Review- A Monster Calls by Patrick Ness

Goodreads:At seven minutes past midnight, thirteen-year-old Conor wakes to find a monster outside his bedroom window. But it isn’t the monster Conor’s been expecting — he’s been expecting the one from his nightmare, the nightmare he’s had nearly every night since his mother started her treatments.

The monster in his backyard is different. It’s ancient. And wild. And it wants something from Conor. Something terrible and dangerous. It wants the truth.

Inspired by an idea by the late Siobhan Dowd, Ness has succeeded in creating a heartbreakingly dark story about the difficulty of facing your fears and letting go.  Monsters both real and imagined take centre stage as Conor attempts to deal with the many difficulties in his life, including: his mother’s illness, his father’s absence, and being bullied at school. We see Conor go through many emotional states, including confusion, loneliness, sadness and denial. 

Conor only begins to see the importance of truth and acceptance after a monster (in the form of a Yew tree) appears and over time tells him three stories. These stories teach Conor essential truths, including  “There is not always a good guy. Nor is there always a bad one. Most people are somewhere in between.”  In the end, the monster exists to push Conor to admit the truth to himself.   The monster itself can be interpreted in different ways.  I’ve read other reviews, and I too believe that Conor’s grief had consumed him (literally) like a monster.

This monster was illustrated in such a unique way throughout the book. Check out this Youtube trailer for a sample of the amazing artwork. My favourite illustrations were of the monster’s first appearance (pg 6) and of the monster and Conor standing in field (pg 100).

Although classified as a YA title, A Monster Calls can definitely appeal to adults too. Since all humans experience grief we are able to empathize with Conor’s experience. In the end, I recognize that not all stories can have happy endings but I’m glad that Conor was finally able to find acceptance in his truth.

Review: Anna Dressed in Blood by Kendare Blake

Just your average boy-meets-girl, girl-kills-people story…

Cas Lowood has inherited an unusual vocation: He kills the dead.

So did his father before him, until his gruesome murder by a ghost he sought to kill. Now, armed with his father’s mysterious and deadly athame, Cas travels the country with his kitchen-witch mother and their spirit-sniffing cat. Together they follow legends and local lore, trying to keep up with the murderous dead—keeping pesky things like the future and friends at bay.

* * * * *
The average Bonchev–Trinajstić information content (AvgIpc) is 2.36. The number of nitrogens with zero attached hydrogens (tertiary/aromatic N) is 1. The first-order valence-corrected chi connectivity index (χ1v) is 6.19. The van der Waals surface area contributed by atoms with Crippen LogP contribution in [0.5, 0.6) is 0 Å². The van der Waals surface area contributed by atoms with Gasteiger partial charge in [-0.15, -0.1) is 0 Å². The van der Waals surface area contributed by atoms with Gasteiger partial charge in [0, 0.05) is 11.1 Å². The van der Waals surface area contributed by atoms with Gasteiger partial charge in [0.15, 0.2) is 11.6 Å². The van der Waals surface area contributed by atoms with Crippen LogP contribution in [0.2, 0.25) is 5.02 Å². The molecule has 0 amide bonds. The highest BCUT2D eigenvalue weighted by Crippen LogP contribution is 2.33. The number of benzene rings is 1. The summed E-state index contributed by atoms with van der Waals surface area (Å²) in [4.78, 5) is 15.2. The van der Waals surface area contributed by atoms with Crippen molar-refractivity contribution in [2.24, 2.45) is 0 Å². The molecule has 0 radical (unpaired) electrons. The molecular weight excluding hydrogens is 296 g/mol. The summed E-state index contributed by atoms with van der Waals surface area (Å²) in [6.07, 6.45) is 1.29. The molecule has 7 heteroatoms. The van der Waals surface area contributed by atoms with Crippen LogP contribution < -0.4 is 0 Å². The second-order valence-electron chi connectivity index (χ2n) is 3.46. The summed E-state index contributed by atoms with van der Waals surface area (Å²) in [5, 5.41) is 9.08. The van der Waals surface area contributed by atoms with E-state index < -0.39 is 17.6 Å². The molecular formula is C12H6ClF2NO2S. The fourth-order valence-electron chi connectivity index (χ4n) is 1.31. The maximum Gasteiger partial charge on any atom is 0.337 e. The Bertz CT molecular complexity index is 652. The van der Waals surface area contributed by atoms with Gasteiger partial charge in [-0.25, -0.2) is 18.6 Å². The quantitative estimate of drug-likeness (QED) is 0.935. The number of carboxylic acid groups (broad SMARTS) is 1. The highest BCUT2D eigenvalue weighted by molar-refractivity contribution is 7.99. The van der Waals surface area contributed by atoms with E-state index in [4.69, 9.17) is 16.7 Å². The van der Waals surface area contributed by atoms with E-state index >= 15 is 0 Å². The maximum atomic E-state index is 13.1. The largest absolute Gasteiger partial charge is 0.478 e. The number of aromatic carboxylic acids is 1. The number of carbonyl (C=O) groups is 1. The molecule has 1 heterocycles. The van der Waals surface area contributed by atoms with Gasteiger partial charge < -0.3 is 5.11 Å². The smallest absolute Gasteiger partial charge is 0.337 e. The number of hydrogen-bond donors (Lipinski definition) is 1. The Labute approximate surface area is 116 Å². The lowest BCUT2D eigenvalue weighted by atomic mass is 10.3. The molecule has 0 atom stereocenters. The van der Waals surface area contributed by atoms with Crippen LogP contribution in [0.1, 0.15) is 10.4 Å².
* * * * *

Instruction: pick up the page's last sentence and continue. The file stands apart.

When they arrive in a new town in search of a ghost the locals call Anna Dressed in Blood, Cas doesn’t expect anything outside of the ordinary: move, hunt, kill. What he finds instead is a girl entangled in curses and rage, a ghost like he’s never faced before. She still wears the dress she wore on the day of her brutal murder in 1958: once white, but now stained red and dripping blood. Since her death, Anna has killed any and every person who has dared to step into the deserted Victorian she used to call home. But she, for whatever reason, spares his life.

                      

Published August 30th 2011

I am absolutely scared of ghosts, so I should have known not to read this book late at night before drifting off to sleep.  I woke up several nights with nightmares of Anna’s bloody dress dripping on the floor. Terrifying.  I also wasn’t prepared for the vividly gruesome scenes to commence early in the book. Here is a sample:

“…I strike, drawing the blade across the throat, opening a yawning black line. The hitchhiker’s fingers come up to his neck. They try to press the skin back together, but something as dark and thick as oil floods out of the wound and covers him, bleeding not only down over his vintage-era jacket but also up over his face and eyes, into his hair. The hitchhiker doesn’t scream as he shrivels, but maybe he can’t: his throat was cut and the black fluid has worked its way into his mouth (pg.13).”